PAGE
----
Review Roundup: What Did Critics Think of CABARET at Olney Theatre Center?

Review Roundup: What Did Critics Think of CABARET at Olney Theatre Center?

The critics came to the Cabaret, old chum! Olney Theatre Center's production of Cabaret starring Alexandra Silber recently opened, with the first reviews being published.

In 1929 Berlin, Cliff arrives to work on his novel but finds himself swept up in the life of the cabaret with its bawdy Emcee, and swept away by the performer and provocateur Sally Bowles. Bunked together at Fräulein Schneider's boarding house, their impossible affair bumps up against the threatened love between their landlord and a Jewish fruit seller. From the opening notes of "Willkommen" through the title song and such classics as "Don't Tell Mama" and "Money," Cabaret delivers a raw theatrical experience on a knife's edge between unbridled sexuality and looming disaster.

Read what the critics had to say!


Steve Charing, OUTSpoken: Aside from the eye-pleasing aesthetics and solid sound design by Matt Rowe, the entire cast makes this production soar with their acting and vocal talents. The show's lead is Mason Alexander Park as the puckish Emcee of the Kit Kat Klub. Wearing macabre makeup and flamboyant and at times revealing costumes, the Emcee, the personification of unfettered sexual freedom, is inserted in multiple scenes to offer his take on events mainly through song. And it is clear that the mood of this commentary gets progressively darker over time to coincide with the plot.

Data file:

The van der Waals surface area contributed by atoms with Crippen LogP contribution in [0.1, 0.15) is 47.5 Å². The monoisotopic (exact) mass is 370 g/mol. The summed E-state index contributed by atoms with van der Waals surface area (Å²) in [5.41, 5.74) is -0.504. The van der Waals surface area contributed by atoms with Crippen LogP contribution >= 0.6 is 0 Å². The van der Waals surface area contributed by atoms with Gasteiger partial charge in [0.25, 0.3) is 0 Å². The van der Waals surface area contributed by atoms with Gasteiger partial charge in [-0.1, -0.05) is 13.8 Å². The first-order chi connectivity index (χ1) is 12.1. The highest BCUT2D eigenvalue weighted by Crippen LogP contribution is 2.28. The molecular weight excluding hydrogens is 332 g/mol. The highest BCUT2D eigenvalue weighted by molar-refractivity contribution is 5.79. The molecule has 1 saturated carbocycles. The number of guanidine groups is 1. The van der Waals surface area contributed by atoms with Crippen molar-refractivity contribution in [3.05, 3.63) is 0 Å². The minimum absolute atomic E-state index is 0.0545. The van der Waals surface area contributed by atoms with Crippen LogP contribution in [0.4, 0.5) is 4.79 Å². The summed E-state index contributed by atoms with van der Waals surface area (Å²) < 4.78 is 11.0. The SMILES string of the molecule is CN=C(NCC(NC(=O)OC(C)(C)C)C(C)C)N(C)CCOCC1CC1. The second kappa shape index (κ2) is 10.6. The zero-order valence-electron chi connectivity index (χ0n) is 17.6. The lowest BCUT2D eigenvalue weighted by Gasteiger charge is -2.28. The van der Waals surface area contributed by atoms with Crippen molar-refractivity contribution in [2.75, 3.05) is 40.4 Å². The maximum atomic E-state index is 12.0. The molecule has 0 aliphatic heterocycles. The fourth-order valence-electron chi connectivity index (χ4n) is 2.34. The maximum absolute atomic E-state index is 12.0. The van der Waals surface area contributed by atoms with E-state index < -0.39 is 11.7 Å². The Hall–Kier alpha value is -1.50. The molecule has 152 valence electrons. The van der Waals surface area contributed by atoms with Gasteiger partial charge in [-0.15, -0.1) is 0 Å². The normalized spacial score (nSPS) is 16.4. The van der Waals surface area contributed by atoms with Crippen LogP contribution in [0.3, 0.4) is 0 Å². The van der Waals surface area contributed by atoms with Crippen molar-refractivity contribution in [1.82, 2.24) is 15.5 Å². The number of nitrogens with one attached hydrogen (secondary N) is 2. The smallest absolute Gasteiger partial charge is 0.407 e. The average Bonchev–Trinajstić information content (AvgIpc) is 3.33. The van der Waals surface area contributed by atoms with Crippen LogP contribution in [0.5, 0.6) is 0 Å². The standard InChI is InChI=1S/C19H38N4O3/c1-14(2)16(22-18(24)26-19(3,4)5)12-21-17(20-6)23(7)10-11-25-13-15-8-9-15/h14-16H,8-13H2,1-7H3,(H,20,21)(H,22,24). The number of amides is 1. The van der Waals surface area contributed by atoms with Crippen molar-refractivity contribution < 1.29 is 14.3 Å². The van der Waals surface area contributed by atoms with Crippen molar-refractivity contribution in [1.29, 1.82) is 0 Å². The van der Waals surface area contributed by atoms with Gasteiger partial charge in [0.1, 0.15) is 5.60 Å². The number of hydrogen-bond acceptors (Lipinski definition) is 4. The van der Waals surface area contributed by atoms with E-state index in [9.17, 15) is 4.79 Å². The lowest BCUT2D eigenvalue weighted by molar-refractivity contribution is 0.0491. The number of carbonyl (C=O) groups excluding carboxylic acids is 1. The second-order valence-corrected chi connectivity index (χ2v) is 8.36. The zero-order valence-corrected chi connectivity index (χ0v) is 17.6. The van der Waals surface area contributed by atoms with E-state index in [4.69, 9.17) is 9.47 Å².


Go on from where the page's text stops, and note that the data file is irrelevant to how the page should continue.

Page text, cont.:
Whitney Fishburn, DC Metro Theater Arts: Alexandra Silber's showgirl Sally Bowles proffers her cynical but sensitive self to Gregory Maheu's wide-eyed and quite likable Pennsylvanian, Clifford Bradshaw. Maheu is commendable in handling his character's epiphany around the gathering Nazi storm, moderating his righteous indignance so that we can relate to it rather than hear it as just another extreme point of view.

Silber capably sings the showstoppers, including the delightful "Don't Tell Mama." Her "Maybe This Time" is harsher and more cynical than I think is appropriate to the character's mindset in that moment, but that is less a quibble than an observation. By the time Silber gets to "Cabaret", however, Sally's utter sense of shame and defeat is appropriate, emphasized by how costume designer Kendra Rai drapes Sally from head to toe in scarlet sateen so that virtually no skin shows, as though Hester Prynn were a Berliner. Sally's canary yellow character shoes peeking out like dinner rolls from under the hem adds an inspired stroke of absurdity.

Photo Credit: Stan Barouh

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